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[word-lover] 【整理】2015-07-22 How to Use a Word

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[word-lover] 【整理】2015-07-22 How to Use a Word



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cristianjey在 整理的参考文本:
Transcript.

Today's word is octothorpe, spelled O-C-T-O-T-H-O-R-P-E.

Octothorpe is a noun that stands for the symbol used as the number symbol or the # sign, made by two horizontal parellel lines crossed by two vertical parallel lines of the same length. Here is the word used in a sentence from Slate.com by Roman Mars.

"Whatever it ought to be called, Messina chose to use this symbol for collating Twitter searches in 2007 because he wanted a sign that could be input from a low-tech cellphone. He had two options: octothorpe or asterisk.

A versatile symbol with many names, among them hash mark, number sign, and pound sign, the octothorpe has become popularized as the go-to symbol for marking trending topics on Twitter and other social media. It is believed to have been adopted by the telecommunications industry with the advent of touch-tone dialing in the 1960s. Stories abound about how the odd symbol got its name. The octo- part almost certainly refers to the eight points on the symbol, but the -thorpe remains a mystery. One story links it to a telephone company employee who happened to burp while talking about the symbol with co-workers. Another relates it to the athlete Jim Thorpe and the campaign to restore posthumously his Olympic medals, which were taken away after it was discovered that he played baseball professionally previous to the 1912 Games. A third claims it derives from an Old English word for "village."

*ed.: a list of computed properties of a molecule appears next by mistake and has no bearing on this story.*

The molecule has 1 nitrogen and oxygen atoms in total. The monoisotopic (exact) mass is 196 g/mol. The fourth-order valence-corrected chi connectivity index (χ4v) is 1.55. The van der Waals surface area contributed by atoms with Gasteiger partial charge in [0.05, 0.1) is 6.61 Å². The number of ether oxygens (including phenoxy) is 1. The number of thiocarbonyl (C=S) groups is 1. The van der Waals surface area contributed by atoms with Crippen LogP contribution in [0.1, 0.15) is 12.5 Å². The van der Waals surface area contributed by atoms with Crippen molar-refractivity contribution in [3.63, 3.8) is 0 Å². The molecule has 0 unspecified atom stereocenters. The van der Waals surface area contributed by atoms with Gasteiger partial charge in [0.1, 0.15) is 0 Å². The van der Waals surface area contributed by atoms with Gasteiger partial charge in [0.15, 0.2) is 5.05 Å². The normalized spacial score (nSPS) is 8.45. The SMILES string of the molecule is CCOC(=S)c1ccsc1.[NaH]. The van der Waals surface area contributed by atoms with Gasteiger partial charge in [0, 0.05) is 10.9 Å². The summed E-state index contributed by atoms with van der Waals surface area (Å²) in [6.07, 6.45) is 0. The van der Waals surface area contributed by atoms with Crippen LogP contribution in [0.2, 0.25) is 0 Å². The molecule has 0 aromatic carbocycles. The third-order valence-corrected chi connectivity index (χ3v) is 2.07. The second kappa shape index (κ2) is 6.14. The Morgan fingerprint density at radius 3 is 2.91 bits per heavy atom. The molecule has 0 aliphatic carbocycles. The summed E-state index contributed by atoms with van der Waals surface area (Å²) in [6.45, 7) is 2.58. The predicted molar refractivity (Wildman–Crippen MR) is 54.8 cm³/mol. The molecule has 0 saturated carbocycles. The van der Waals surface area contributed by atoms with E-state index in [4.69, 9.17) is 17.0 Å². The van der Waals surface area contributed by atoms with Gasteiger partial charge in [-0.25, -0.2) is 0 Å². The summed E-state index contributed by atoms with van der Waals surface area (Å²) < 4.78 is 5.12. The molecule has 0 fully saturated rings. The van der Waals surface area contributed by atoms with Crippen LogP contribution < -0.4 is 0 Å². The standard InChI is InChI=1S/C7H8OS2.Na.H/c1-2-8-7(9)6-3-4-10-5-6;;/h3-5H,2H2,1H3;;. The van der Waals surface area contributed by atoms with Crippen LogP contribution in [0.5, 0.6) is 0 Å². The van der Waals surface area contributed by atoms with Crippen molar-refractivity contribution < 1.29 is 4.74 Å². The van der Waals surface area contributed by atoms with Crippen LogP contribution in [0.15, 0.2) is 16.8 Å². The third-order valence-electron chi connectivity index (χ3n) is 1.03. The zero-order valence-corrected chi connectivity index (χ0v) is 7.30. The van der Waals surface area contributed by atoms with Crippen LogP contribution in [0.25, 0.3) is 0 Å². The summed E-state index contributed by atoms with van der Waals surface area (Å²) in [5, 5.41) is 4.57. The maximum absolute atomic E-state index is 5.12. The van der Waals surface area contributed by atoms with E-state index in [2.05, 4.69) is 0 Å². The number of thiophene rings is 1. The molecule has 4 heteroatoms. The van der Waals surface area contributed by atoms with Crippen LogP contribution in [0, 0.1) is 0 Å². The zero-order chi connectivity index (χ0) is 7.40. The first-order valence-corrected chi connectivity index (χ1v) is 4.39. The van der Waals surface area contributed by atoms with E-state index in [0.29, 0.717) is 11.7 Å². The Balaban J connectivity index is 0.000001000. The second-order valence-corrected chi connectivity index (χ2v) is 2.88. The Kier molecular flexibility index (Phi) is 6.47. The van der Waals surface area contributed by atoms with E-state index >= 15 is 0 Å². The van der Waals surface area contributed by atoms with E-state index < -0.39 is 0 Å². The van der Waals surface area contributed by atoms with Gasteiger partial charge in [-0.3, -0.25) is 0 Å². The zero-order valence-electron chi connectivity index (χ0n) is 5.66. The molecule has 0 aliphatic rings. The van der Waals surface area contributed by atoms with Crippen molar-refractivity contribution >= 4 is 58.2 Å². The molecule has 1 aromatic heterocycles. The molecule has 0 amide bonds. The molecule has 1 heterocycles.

I'm Peter Sokolowski with your Word of the Day.

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[Homework]2015-07-22 How to Use a Word